Facebook's standalone concierge bot M will soon be no more.
On Jan. 19, Facebook is sunsetting the initial version of M, which has been available in closed beta since fall 2015. M's context-based suggestions will live on inside Messenger conversations, but the original concept for a personal, AI-powered assistant that can perform actions on your behalf appears finished.
The company says M — which was able to make restaurant reservations, book plane tickets and, for a short time, draw pictures — has largely served its purpose.
"We launched this project to learn what people needed and expected of an assistant, and we learned a lot," Facebook said in a statement to BuzzFeed News. "We're taking these useful insights to power other AI projects at Facebook. We continue to be very pleased with the performance of M suggestions in Messenger, powered by our learnings from this experiment.”
This is something of a change in course as Facebook clearly hoped to roll M out broadly when the feature first went into beta. “I think we have a good chance [at scaling], otherwise we wouldn’t be doing it,” Facebook Messenger head David Marcus told BuzzFeed News in November 2015.
Now, a few years later, the company seems content with a more dialed-back approach: "M suggestions," an M-trained feature that hops into Messenger conversations and suggests certain actions based on context. It prods you to share your location when someone asks "Where are you?" or offers simple pre-written replies within conversations, and more. But while M could perform tasks (like arguing with your cable company) M suggestions is simply a contextual recommendation feature.
M's AI system was supposed to learn from interactions with humans. When people interacted with the bot, the system would provide a response which was then reviewed by a contractor. If the AI-generated message made sense, the contractor would pass it along to the person conversing with M, indicating to the AI it was a good response. When the message didn't make sense, the contractor would write a new message and send that one, indicating to the AI that there was a better way to answer the query.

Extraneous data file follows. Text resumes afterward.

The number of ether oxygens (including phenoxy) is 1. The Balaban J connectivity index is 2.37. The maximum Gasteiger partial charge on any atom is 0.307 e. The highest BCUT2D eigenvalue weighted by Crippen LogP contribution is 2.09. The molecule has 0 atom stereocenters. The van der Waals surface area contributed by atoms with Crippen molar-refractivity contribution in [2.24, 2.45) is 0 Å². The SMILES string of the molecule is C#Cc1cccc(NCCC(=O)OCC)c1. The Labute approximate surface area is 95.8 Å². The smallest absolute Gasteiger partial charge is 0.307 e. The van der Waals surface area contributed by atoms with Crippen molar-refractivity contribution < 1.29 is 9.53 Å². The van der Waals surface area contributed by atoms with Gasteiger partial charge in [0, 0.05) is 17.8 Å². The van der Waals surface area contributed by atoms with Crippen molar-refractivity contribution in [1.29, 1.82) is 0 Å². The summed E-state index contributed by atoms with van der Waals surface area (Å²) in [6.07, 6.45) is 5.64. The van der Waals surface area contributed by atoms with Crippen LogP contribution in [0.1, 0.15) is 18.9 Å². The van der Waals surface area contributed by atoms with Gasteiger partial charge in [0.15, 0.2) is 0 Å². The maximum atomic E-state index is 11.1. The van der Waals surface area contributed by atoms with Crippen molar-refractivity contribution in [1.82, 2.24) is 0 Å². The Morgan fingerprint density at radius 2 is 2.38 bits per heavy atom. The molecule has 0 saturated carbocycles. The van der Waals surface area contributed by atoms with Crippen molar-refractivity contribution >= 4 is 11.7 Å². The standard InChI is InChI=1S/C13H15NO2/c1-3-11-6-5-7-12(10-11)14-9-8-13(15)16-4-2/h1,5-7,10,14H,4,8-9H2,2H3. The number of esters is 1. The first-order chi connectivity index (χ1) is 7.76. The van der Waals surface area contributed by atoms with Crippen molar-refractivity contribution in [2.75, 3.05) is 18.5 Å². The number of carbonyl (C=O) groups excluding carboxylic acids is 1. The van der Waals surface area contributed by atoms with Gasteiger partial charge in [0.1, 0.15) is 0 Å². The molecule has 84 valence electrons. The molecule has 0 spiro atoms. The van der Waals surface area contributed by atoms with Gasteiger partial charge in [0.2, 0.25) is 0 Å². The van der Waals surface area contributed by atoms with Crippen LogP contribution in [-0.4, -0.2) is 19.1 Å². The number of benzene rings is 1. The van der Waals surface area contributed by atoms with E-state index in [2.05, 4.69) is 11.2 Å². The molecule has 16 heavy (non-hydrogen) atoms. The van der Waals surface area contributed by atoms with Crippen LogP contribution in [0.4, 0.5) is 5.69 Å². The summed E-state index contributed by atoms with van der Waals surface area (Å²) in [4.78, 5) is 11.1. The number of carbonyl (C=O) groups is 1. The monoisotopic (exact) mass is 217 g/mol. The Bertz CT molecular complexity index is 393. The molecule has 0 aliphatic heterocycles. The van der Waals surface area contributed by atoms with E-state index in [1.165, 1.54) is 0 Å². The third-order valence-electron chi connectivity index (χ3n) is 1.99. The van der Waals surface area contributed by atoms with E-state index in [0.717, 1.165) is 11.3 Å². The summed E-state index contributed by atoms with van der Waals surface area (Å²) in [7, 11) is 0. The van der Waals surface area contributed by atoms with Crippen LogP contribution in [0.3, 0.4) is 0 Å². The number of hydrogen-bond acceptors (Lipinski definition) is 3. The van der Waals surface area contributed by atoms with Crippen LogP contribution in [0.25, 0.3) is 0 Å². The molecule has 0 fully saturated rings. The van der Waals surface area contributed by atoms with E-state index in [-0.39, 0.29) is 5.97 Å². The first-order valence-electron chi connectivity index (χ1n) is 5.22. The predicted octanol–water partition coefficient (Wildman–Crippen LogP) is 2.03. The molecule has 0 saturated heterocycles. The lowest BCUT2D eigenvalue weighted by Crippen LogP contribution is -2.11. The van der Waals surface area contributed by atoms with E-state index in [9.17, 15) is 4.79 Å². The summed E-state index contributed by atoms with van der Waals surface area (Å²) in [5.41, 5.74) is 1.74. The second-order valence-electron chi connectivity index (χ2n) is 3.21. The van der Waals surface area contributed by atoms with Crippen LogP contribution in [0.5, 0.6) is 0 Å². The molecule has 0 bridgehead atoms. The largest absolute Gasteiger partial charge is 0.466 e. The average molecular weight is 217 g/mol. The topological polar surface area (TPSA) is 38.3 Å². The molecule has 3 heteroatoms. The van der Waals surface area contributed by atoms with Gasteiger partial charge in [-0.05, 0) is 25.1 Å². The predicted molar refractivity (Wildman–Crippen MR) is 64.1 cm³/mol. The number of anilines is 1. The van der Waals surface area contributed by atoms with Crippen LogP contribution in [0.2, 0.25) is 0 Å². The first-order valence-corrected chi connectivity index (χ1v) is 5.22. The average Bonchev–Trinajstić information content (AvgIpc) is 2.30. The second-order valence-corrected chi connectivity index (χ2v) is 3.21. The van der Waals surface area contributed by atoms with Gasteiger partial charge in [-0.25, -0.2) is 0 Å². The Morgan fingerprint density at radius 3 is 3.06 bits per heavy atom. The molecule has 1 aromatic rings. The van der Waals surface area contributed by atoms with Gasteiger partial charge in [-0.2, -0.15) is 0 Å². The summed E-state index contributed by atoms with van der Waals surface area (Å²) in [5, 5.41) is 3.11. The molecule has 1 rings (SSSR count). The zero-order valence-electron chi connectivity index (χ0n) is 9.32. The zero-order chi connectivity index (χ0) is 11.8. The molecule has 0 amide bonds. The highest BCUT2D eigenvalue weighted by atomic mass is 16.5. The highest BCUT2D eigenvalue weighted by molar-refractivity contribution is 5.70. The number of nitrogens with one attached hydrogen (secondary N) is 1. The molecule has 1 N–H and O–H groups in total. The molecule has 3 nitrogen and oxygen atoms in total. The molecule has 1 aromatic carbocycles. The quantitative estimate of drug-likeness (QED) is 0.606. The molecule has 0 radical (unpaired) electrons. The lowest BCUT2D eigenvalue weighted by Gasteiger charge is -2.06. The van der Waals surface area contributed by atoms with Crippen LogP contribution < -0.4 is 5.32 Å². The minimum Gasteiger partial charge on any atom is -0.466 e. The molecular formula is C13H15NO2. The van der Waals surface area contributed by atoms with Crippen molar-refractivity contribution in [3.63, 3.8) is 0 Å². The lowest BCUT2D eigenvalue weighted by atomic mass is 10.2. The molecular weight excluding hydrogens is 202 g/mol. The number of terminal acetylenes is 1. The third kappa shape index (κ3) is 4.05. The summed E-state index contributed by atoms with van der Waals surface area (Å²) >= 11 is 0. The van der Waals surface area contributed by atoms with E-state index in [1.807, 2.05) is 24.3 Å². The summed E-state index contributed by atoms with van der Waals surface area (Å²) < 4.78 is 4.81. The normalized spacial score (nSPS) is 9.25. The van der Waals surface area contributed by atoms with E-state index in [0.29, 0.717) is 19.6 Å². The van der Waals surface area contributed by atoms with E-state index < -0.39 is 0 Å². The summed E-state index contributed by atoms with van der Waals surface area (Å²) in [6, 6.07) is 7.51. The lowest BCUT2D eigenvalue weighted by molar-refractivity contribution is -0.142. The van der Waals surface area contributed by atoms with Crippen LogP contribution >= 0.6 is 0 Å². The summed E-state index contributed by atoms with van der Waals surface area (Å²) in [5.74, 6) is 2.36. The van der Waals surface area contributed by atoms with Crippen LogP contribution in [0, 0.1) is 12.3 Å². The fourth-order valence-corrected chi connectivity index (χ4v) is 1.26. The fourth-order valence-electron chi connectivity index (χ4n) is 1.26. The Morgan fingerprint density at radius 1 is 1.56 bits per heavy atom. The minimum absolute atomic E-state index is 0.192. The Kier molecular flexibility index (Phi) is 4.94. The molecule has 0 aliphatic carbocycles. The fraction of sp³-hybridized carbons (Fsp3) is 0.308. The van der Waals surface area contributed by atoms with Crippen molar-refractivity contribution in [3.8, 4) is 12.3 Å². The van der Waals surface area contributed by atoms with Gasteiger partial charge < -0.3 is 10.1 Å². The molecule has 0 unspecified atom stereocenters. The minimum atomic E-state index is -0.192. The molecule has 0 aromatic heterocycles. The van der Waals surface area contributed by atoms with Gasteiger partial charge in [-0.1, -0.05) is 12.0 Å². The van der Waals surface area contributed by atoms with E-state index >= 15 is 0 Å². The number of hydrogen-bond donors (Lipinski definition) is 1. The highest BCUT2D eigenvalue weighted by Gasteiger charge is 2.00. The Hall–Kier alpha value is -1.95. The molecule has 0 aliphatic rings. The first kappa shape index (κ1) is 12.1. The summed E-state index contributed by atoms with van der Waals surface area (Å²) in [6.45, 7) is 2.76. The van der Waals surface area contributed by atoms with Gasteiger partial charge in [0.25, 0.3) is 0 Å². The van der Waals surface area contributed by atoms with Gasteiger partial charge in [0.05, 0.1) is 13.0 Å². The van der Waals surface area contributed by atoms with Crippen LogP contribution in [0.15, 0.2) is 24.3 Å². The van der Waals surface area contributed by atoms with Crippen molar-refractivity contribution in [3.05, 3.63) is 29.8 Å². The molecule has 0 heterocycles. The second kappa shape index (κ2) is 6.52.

Facebook believed that with enough experience and tweaking, it might be possible to someday roll M out to its broader user base. But ultimately, whatever happened on the backend gave Facebook reason to reconsider. The company invested serious resources in the project — M and the contractors behind it spent more than two years responding to queries 24/7. Facebook says it will offer new roles to those contractors now that the project is winding down and it has plenty of openings; it's in the process of adding 4,000 content moderators to its current staff of 3,500.
So M, the concierge, is dead. But for a moment, it was a delightful, occasionally eerie peek into a future that's perhaps a bit further away than its creators hoped.
When M debuted, it was mind blowing:
It drew some incredible pictures (or, more accurately, the humans behind it drew them):
It sent parrots to a rival news organization:
And it deftly parried human attempts to break its will:
In April 2016, when Facebook began talking about opening M's technology to developers, rather than continuing it as an internal project, the writing was on the wall: M was on the way out. It lasted just another year and a half.
Looking back, perhaps M was a relic of a more optimistic technological moment. Back in 2015, Facebook could pour resources into artificial intelligence moonshots without a second thought. Indeed, in 2016 Facebook CEO Mark Zuckerberg even made his annual challenge entirely about building his own, personal AI (he succeeded).
But now that Facebook's platform has been undermined by fake news, graphic violent content, and a Kremlin-linked campaign to sow chaos ahead of the US presidential election, there are more pressing issues. In 2018, Zuckerberg's challenge is working to fix its most serious problems such as abuse, hate, and foreign interference.